Princess Principal was a real surprise for me, and a show I never expected to like anywhere near as much as I did.
The premise of school girl spies in a steam punk London split by a Wall after a civil war didn’t really inspire me much. However I was seeing good reports, was bored, wasn’t watching much anyway, and gave it a try.
I’m glad I did.
First things Princess Principal is simply a lot of fun to watch, and the steam punk London is vividly realised in the background visuals. The five main characters Ange (the eponymous principal), Charlotte (the princess), Dorothy, Beatrice, and Chise are all well realised within the world.
There’s a shout out to a certain 19th century novel bolted into the characters which is well handles but I won’t spoil it beyond alluding to it.
One nice touch is that Dorothy is 20 years old and masquerading as a teenager, a sort of in-universe Dawson Casting. The other characters comment on it fairly regularly, much to Dorothy’s irritation.
Dorothy is also the only source of fanservice in Princess Principal, at least amongst the regular characters.
Even that is justified by the needs of espionage as well as being something that Dorothy herself enjoys doing. There’s both agency and adulthood there so it was an enormous relief to realise that I was watching a show that was deliberately, and carefully, avoiding the creepier aspects that anime is sometimes prone to.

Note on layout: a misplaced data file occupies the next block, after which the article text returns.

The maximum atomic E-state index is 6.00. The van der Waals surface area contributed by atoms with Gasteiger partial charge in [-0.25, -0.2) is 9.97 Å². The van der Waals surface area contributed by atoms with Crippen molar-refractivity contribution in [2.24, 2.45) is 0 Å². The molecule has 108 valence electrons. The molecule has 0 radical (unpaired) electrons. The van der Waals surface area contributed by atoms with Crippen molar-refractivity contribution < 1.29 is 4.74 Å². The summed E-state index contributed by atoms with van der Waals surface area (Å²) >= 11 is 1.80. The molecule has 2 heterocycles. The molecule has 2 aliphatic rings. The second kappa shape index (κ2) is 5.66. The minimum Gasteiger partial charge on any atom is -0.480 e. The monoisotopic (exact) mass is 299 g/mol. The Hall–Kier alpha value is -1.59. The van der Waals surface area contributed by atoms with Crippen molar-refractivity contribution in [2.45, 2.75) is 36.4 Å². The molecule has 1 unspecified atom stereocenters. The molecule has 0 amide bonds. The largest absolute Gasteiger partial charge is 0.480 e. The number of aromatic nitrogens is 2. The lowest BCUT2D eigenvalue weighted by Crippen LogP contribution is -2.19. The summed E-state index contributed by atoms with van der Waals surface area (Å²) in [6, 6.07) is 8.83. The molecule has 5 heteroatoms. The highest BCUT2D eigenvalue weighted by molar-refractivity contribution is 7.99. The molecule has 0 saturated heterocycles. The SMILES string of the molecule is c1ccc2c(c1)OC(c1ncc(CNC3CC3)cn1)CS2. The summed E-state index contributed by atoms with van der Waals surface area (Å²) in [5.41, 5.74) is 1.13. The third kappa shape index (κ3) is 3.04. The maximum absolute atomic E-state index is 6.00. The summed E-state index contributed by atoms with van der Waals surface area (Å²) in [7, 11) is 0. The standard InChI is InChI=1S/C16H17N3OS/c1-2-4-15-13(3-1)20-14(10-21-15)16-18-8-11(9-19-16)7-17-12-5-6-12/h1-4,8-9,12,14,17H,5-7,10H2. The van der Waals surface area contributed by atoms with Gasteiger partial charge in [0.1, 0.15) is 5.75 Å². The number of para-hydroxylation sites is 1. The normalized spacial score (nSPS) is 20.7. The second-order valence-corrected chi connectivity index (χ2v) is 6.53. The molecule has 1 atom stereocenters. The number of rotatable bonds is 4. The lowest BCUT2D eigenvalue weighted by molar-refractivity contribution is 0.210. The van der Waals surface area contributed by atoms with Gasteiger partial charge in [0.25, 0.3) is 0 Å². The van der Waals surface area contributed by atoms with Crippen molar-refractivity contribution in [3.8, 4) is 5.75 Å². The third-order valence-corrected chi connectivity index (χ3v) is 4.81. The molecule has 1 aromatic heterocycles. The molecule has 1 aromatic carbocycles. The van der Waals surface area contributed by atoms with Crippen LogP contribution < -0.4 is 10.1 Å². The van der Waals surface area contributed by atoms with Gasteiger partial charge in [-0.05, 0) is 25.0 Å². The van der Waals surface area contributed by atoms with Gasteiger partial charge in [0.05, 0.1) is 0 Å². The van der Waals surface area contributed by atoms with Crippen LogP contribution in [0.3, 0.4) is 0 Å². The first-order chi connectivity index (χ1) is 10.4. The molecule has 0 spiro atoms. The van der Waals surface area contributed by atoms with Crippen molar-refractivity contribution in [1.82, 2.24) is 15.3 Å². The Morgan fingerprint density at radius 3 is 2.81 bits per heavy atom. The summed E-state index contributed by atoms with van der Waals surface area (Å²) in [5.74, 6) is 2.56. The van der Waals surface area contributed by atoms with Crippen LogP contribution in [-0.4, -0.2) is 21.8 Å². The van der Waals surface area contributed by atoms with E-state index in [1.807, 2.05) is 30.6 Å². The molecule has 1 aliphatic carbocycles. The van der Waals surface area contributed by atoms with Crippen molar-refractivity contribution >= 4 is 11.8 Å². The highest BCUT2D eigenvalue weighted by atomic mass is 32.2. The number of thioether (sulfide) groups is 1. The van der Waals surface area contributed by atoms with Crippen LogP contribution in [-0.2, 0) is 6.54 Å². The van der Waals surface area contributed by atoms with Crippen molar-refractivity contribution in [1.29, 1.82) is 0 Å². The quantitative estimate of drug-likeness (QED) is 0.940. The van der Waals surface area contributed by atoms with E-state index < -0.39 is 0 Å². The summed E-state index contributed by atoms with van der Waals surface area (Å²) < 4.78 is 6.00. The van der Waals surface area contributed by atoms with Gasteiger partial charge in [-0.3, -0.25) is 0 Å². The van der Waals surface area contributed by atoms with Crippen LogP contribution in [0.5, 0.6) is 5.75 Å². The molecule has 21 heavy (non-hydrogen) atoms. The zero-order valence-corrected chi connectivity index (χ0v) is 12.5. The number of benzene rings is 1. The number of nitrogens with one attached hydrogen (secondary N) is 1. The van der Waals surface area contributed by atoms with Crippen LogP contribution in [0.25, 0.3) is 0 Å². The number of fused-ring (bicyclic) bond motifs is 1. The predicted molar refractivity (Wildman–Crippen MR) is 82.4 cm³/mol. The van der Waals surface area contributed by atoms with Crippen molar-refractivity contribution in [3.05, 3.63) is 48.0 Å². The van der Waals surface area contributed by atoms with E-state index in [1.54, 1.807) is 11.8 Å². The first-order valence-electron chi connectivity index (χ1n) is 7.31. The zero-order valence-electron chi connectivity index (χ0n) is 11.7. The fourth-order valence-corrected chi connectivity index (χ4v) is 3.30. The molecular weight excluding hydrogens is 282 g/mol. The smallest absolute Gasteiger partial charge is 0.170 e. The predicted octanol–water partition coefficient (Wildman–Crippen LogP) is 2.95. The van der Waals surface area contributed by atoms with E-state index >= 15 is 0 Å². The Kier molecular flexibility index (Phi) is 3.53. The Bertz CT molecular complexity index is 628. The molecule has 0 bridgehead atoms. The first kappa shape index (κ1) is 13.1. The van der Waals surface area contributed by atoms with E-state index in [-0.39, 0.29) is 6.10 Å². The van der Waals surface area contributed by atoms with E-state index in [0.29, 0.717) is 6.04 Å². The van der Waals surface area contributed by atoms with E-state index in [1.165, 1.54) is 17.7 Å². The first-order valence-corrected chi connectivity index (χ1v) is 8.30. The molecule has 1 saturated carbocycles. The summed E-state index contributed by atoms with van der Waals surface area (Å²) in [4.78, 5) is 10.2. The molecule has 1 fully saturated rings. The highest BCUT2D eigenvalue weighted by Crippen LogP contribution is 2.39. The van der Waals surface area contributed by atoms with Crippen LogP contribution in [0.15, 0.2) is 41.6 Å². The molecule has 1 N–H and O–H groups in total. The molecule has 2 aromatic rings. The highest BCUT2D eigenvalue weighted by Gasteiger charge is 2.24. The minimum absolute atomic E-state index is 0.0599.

The story is told achronally to present the complete team, the formation of the team, and Day in the Limelight episodes in a logical structure. Each episode is assigned a case number, and the cases are presented in the following order (according to TV Tropes, which saved me having to look it up): 13, 1, 2, 9, 7, 18, 16, 20, 11, 22, 23, 24.
Without spoiling too much, the structure here is essentially:
- Action Prologue
- Establishing the core team as a two-part episode
- World and character building
- 3 part sequential finale
The structure works fairly well, and most episodes are highly rewatchable. A special shout out should be made to episode 7 Loudly Laundry that makes entertaining viewing of reorganising a steam powered laundry and empowering the female workers to take control of their futures.
The weakest section of the series is the two finale episodes. They work well enough I guess, but are a clear example of a season rather than series finale.
There’s almost more sequel hooks than story in the last 5 minutes or so, especially in the post-credits epilogue.
That said, if a season 2 does get announced with the same team (especially director Masaki Tachibana) at the helm?
Here’s the awesome OP as posted by Bandai Visual which gives you a really good feel for the characters (especially from about 1 minute in):